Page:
El Paso, TX. science based chiropractor, Dr. Alexander Jimenez looks at this uncommon problem – and how it can be treated.
The true incidence of obturator externus accidents is unknown, as frequently they may be misdiagnosed as hip joint pathology and/ or groin pathology as the website of symptoms as well as also the presenting objective signals may mimic other pathologies such as hip joint labrum pathology, anterior femoral triangle issues and perhaps even gluteal pathology.
Injury for this muscle gifts as a deep obscure groin/hip pain and functionally the muscle may still hide direct involvement as a pain generator since it is primarily a equilibrium muscle rather than a force-producing hip muscle.
This case study presents an unusual case of hip-related pain in a professional baseball player which also shown itself as an injury to the contralateral adductor longus.
As he was wrestled to the floor, his right hip was compelled at a rapid and loaded flexion/internal turning position. His first sensation was pain deep inside the anterior hip/groin area.
When he presented to the medical team with the accident, he complained of a profound catching sensation inside the hip joint location. It had been difficult to fully bend the hip and to also twist on the stationary limb (because he did whilst kicking a ball). His prior background consisted of a right-sided inguinal hernia repair five seasons before as well as a few gentle on again/off back osteitis pubis-type signs that would normally flare from the first period as his goal-kicking amounts have been increased. He was obviously a left- footed goal kicker.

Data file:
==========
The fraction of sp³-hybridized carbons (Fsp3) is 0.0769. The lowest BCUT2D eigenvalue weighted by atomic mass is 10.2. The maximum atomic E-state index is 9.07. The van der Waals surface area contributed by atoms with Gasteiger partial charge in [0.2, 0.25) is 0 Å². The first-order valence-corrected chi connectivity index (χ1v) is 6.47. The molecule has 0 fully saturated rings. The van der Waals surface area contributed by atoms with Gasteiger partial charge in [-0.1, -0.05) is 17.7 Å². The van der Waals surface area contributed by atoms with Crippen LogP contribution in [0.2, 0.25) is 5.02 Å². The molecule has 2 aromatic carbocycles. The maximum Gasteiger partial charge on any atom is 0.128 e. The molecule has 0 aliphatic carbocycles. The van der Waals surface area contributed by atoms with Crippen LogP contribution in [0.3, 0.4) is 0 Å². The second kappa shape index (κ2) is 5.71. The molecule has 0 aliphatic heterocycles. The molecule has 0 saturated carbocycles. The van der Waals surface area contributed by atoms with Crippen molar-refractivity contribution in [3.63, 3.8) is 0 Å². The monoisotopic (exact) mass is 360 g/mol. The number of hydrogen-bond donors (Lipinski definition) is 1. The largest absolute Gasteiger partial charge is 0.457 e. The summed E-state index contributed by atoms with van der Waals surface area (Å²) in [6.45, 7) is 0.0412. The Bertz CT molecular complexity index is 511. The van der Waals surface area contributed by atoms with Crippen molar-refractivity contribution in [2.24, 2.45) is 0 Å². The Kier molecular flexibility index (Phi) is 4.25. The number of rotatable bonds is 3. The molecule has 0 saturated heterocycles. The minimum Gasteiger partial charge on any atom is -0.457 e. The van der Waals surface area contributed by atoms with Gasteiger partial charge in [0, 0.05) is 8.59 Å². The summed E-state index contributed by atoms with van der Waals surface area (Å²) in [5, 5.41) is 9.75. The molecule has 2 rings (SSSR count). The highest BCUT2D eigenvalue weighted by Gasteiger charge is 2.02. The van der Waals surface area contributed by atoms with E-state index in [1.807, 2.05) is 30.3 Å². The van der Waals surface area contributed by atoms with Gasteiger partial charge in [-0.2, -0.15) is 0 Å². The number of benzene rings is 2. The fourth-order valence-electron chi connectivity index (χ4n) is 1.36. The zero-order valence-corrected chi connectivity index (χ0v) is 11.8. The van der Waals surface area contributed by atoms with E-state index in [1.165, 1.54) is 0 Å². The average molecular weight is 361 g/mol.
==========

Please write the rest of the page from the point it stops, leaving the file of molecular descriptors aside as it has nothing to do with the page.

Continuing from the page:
On examination, he observed that the pain to become worse on passive flexion/internal rotation of the hip (hip walkway test). He was noticeably tight and irritated from the shallow TFL muscle, and also posteriorly across the greater trochanter around the insertion for the gluteals and deep hip rotators. He was also particularly high tone in the right iliopsoas muscle.
He was initially diagnosed clinically because of hip joint sprain due to the mechanism of harm being a pressured flexion/internal rotation type position that would always put pressure on the anterior hip joint capsule/labrum.
He was treated initially with deep iliopoas muscle sparks and hip joint mobilizations using a seat belt to gap the hip joint. He reacted reasonably well with the therapy and immediately felt more comfortable on a hip joint quadrant test. He was rested from coaching for 2 days and ran on the next day and played a match on the fourth day. But during the match, though his right hip did not create any pain, he’d notice pain on his left adductor source that was more pronounced during kicking.